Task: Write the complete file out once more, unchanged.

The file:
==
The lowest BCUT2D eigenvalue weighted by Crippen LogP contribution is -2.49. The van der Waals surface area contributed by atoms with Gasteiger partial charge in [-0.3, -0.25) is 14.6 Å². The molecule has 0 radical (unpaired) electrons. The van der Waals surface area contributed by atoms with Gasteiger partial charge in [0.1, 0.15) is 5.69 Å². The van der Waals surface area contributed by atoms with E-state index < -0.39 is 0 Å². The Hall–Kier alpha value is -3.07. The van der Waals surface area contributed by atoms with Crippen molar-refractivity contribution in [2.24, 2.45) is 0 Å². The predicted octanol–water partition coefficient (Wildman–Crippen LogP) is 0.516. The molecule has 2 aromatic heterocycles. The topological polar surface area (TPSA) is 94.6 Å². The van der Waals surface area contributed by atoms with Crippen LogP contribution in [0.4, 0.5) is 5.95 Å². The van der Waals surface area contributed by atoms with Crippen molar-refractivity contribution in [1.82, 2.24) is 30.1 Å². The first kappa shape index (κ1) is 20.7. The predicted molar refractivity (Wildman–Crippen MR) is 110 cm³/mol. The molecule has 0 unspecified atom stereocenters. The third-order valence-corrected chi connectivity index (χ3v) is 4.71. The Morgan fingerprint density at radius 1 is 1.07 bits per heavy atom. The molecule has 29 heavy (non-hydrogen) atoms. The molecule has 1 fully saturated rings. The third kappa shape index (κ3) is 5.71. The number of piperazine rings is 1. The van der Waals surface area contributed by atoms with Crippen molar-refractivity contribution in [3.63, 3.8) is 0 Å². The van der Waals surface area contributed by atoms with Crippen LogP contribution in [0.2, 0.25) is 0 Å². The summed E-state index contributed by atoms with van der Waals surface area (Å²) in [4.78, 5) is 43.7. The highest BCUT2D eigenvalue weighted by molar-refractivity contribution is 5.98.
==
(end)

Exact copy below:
The lowest BCUT2D eigenvalue weighted by Crippen LogP contribution is -2.49. The van der Waals surface area contributed by atoms with Gasteiger partial charge in [-0.3, -0.25) is 14.6 Å². The molecule has 0 radical (unpaired) electrons. The van der Waals surface area contributed by atoms with Gasteiger partial charge in [0.1, 0.15) is 5.69 Å². The van der Waals surface area contributed by atoms with E-state index < -0.39 is 0 Å². The Hall–Kier alpha value is -3.07. The van der Waals surface area contributed by atoms with Crippen molar-refractivity contribution in [2.24, 2.45) is 0 Å². The predicted octanol–water partition coefficient (Wildman–Crippen LogP) is 0.516. The molecule has 2 aromatic heterocycles. The topological polar surface area (TPSA) is 94.6 Å². The van der Waals surface area contributed by atoms with Crippen LogP contribution in [0.4, 0.5) is 5.95 Å². The van der Waals surface area contributed by atoms with Crippen molar-refractivity contribution in [1.82, 2.24) is 30.1 Å². The first kappa shape index (κ1) is 20.7. The predicted molar refractivity (Wildman–Crippen MR) is 110 cm³/mol. The molecule has 0 unspecified atom stereocenters. The third-order valence-corrected chi connectivity index (χ3v) is 4.71. The Morgan fingerprint density at radius 1 is 1.07 bits per heavy atom. The molecule has 29 heavy (non-hydrogen) atoms. The molecule has 1 fully saturated rings. The third kappa shape index (κ3) is 5.71. The number of piperazine rings is 1. The van der Waals surface area contributed by atoms with Crippen molar-refractivity contribution in [3.63, 3.8) is 0 Å². The van der Waals surface area contributed by atoms with Crippen LogP contribution in [0.2, 0.25) is 0 Å². The summed E-state index contributed by atoms with van der Waals surface area (Å²) in [4.78, 5) is 43.7. The highest BCUT2D eigenvalue weighted by molar-refractivity contribution is 5.98.